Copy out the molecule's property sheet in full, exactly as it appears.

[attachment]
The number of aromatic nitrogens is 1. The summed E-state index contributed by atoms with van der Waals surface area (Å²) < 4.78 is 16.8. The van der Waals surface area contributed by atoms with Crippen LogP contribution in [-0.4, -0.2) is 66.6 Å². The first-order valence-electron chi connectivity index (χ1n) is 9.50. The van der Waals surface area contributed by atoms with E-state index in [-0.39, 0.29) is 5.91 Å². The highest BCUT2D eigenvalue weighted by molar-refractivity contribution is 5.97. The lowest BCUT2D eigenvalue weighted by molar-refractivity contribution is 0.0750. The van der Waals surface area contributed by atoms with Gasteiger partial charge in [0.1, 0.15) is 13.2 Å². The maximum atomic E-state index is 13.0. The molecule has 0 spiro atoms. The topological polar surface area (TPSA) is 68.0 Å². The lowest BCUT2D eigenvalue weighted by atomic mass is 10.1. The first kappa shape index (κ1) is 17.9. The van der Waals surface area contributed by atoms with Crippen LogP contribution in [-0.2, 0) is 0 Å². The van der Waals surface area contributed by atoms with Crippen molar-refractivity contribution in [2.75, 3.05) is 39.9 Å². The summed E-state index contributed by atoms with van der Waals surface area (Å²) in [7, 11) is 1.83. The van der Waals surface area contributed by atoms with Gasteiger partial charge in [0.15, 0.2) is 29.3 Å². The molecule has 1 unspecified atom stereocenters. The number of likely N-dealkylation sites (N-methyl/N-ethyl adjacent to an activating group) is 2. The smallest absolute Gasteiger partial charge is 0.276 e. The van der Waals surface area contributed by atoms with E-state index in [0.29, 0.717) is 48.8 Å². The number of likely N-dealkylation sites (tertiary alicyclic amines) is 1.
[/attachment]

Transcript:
The number of aromatic nitrogens is 1. The summed E-state index contributed by atoms with van der Waals surface area (Å²) < 4.78 is 16.8. The van der Waals surface area contributed by atoms with Crippen LogP contribution in [-0.4, -0.2) is 66.6 Å². The first-order valence-electron chi connectivity index (χ1n) is 9.50. The van der Waals surface area contributed by atoms with E-state index in [-0.39, 0.29) is 5.91 Å². The highest BCUT2D eigenvalue weighted by molar-refractivity contribution is 5.97. The lowest BCUT2D eigenvalue weighted by molar-refractivity contribution is 0.0750. The van der Waals surface area contributed by atoms with Gasteiger partial charge in [0.1, 0.15) is 13.2 Å². The maximum atomic E-state index is 13.0. The molecule has 0 spiro atoms. The topological polar surface area (TPSA) is 68.0 Å². The lowest BCUT2D eigenvalue weighted by atomic mass is 10.1. The first kappa shape index (κ1) is 17.9. The van der Waals surface area contributed by atoms with Crippen LogP contribution in [-0.2, 0) is 0 Å². The van der Waals surface area contributed by atoms with Crippen molar-refractivity contribution in [2.75, 3.05) is 39.9 Å². The summed E-state index contributed by atoms with van der Waals surface area (Å²) in [7, 11) is 1.83. The van der Waals surface area contributed by atoms with Gasteiger partial charge in [0.15, 0.2) is 29.3 Å². The molecule has 1 unspecified atom stereocenters. The number of likely N-dealkylation sites (N-methyl/N-ethyl adjacent to an activating group) is 2. The smallest absolute Gasteiger partial charge is 0.276 e. The van der Waals surface area contributed by atoms with E-state index in [0.29, 0.717) is 48.8 Å². The number of likely N-dealkylation sites (tertiary alicyclic amines) is 1.